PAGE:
How Ontario's spike in 'delta variant' cases impacts fight against potential fourth wave

Ontario's science advisory table now estimates that nearly a quarter of all new COVID-19 cases in Ontario involve the so-called "delta variant" that was first detected in India.

Public Health Ontario has only been able to confirm 322 cases of the more infectious variant but because it has not designed a mass screening tool to easily detect cases and instead has to rely on conducting genomic sequencing on a limited number of samples, it is likely that some infections are slipping through the cracks.

On Wednesday the Ontario science advisory table updated its dashboard and estimated that the "Delta" variant now makes up about 23 per cent of Ontario's cases.

Over the last seven days, that would translate into more than new 200 cases of the variant each day.

The revelation comes in the wake of Peel Region's Medical Officer of Health Dr. Lawrence Loh telling reporters that the Delta variant could become the dominant strain in his community in one month “with the rest of Ontario weeks behind.”

“With initial signals suggesting that the Delta variant is also more transmissible and severe on top of the Alpha variant, this means we very much welcome the province’s continued cautious reopening as one component to preventing a fourth wave,” he said during a press conference in Brampton on Wednesday  morning.

The Delta variant was first detected in Ontario in late April.

While much is still unknown about the strain, recent studies conducted in England have suggested that it is more transmissible than the B.1.1.7 variant that is currently dominant in Ontario and and can cause more severe symptoms in younger adults.

In an interview with CP24 on Thursday morning, infectious disease specialist Dr. Isaac Bogoch said that the new variant is “already taking over” in the United Kingdom after being first detected in mid-April and is likely to do the same in Canada.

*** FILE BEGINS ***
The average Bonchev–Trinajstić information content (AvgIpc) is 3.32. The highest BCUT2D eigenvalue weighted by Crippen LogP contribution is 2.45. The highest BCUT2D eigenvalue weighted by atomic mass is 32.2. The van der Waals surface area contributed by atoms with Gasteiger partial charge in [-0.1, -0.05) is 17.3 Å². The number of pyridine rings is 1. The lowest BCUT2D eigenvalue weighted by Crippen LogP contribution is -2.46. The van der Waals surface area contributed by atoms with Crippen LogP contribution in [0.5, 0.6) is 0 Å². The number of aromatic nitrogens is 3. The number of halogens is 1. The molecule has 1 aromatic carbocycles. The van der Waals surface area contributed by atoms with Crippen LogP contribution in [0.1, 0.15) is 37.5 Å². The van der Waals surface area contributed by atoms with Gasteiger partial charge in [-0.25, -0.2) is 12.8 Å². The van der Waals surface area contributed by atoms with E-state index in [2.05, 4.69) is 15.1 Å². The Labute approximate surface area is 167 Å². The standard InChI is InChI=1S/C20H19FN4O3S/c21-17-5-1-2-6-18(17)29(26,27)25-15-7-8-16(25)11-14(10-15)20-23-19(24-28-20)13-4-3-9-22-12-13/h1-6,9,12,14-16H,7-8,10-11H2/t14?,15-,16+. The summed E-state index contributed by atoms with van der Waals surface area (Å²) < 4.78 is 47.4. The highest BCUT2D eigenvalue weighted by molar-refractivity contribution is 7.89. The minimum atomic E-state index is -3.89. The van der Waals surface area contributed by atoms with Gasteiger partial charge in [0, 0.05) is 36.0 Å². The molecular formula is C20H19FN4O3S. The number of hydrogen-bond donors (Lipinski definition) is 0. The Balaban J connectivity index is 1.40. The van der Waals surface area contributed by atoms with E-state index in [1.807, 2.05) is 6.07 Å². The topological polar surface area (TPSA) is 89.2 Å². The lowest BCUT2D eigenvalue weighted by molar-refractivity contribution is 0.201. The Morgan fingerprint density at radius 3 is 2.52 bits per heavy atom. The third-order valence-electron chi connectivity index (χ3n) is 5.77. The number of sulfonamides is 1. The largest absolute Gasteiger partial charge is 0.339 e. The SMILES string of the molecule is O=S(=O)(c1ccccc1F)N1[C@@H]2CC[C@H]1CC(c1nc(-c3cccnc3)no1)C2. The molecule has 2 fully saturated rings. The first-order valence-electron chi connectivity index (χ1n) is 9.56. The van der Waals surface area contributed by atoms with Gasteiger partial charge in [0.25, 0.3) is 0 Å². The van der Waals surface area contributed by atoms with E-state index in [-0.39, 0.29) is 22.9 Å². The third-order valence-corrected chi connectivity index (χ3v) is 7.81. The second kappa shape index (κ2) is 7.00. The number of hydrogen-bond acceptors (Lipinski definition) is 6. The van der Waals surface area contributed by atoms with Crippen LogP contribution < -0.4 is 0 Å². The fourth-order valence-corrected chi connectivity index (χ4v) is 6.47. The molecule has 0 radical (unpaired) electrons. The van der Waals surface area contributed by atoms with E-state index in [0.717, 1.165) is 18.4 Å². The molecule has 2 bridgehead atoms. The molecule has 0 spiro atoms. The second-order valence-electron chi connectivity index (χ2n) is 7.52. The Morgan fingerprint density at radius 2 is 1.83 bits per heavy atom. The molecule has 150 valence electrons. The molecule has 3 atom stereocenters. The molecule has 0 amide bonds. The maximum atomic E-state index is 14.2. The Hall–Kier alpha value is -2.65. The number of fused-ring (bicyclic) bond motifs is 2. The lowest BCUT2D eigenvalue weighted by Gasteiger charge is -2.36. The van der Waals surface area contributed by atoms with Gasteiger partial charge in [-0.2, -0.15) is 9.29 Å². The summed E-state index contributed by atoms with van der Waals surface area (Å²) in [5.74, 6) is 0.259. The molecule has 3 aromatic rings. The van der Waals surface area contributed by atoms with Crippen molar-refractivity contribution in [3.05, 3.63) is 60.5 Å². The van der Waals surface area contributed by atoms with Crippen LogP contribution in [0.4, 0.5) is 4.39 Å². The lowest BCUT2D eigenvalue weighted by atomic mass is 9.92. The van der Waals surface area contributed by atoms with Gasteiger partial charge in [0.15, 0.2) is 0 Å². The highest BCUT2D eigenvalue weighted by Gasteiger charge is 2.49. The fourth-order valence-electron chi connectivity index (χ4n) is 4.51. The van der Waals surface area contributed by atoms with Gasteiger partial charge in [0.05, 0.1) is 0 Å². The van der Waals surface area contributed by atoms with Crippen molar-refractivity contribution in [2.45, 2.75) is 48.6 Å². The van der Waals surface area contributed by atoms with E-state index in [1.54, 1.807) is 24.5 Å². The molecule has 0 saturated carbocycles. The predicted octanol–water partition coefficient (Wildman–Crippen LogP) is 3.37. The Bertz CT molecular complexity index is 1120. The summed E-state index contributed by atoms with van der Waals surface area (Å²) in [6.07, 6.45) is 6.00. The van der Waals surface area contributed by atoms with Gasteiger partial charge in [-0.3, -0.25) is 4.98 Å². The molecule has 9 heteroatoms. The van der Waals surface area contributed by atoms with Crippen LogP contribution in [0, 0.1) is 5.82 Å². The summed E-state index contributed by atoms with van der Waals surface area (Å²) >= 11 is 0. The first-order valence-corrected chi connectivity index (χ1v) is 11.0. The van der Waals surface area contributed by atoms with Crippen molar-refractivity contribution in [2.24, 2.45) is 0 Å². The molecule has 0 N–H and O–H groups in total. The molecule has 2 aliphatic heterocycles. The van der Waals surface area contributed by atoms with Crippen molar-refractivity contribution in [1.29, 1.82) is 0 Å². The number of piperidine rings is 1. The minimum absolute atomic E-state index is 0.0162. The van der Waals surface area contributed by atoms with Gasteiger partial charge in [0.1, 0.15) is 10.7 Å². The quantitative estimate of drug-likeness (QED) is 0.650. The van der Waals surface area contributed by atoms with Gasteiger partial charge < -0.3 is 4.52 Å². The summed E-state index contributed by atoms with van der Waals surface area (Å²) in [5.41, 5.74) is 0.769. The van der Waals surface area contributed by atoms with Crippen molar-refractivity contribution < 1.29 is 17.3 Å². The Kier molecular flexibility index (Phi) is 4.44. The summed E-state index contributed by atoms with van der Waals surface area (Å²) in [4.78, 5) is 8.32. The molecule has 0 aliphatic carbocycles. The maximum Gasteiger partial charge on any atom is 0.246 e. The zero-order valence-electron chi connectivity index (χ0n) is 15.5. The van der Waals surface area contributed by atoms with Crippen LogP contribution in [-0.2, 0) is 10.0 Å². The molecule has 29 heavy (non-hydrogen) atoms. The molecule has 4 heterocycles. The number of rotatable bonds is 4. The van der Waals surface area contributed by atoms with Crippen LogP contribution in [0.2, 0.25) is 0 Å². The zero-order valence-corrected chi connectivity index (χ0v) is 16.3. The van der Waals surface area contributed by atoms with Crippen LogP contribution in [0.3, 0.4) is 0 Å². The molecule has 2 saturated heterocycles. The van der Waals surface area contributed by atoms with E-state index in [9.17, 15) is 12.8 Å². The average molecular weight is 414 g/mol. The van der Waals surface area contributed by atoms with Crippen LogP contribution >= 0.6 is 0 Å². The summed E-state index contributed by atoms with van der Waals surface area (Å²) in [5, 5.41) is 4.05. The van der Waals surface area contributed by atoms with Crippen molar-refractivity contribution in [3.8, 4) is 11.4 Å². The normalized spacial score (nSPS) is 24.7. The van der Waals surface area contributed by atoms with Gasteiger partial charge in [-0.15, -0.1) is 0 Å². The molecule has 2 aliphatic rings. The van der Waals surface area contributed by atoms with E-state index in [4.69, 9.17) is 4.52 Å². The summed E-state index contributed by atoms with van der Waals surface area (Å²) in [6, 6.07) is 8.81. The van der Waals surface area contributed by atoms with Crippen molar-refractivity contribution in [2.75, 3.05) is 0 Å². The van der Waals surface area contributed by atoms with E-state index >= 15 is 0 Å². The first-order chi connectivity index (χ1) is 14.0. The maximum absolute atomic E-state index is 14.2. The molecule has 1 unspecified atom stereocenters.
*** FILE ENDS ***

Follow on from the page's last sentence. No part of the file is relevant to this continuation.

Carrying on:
"The same rules of biology apply on both sides of the Atlantic. It is spreading here as well and it is outcompeting our other variants, mainly the B.1.1.7 variant," he said. "We have seen this play out before. We saw it when B.1.1.7 variant initially detected in the United Kingdom took hold in Canada and became the more dominant strain and now we are watching it again. But the big difference now is we are in the midst of a mass vaccine rollout and the best thing you can do in a situation like this is vaccinate as quickly as possible.'

There has been some research suggesting that the current COVID-19 vaccines are less effective against the Delta variant, though Bogoch said that it appears to be “predominantly spreading” in unvaccinated and partially vaccinated populations.

For that reason, he said that he continues to believe that Ontario “is in good shape” even if the strain eventually becomes dominant.

Nearly 70 per cent of Ontario adults have now received at least one dose of COVID-19 vaccine and the province has said that it hopes to have fully vaccinated everyone who wants to be by the end of the summer.

"Sometimes these are billed as races between the variant and the vaccine and we kept hearing that during for example the prior wave with B.1.1.7 but that variant was going to win every time. We just did not have that degree of vaccine coverage and community protection when that happened," he said.

"Now it is a completely different story. We are well ahead. We have vaccinated close to 70 per cent of the adult population in much of Ontario. There is a ways to go and certainly we have to gets second doses in but given the pace of vaccination and the uptake I think we are in good shape."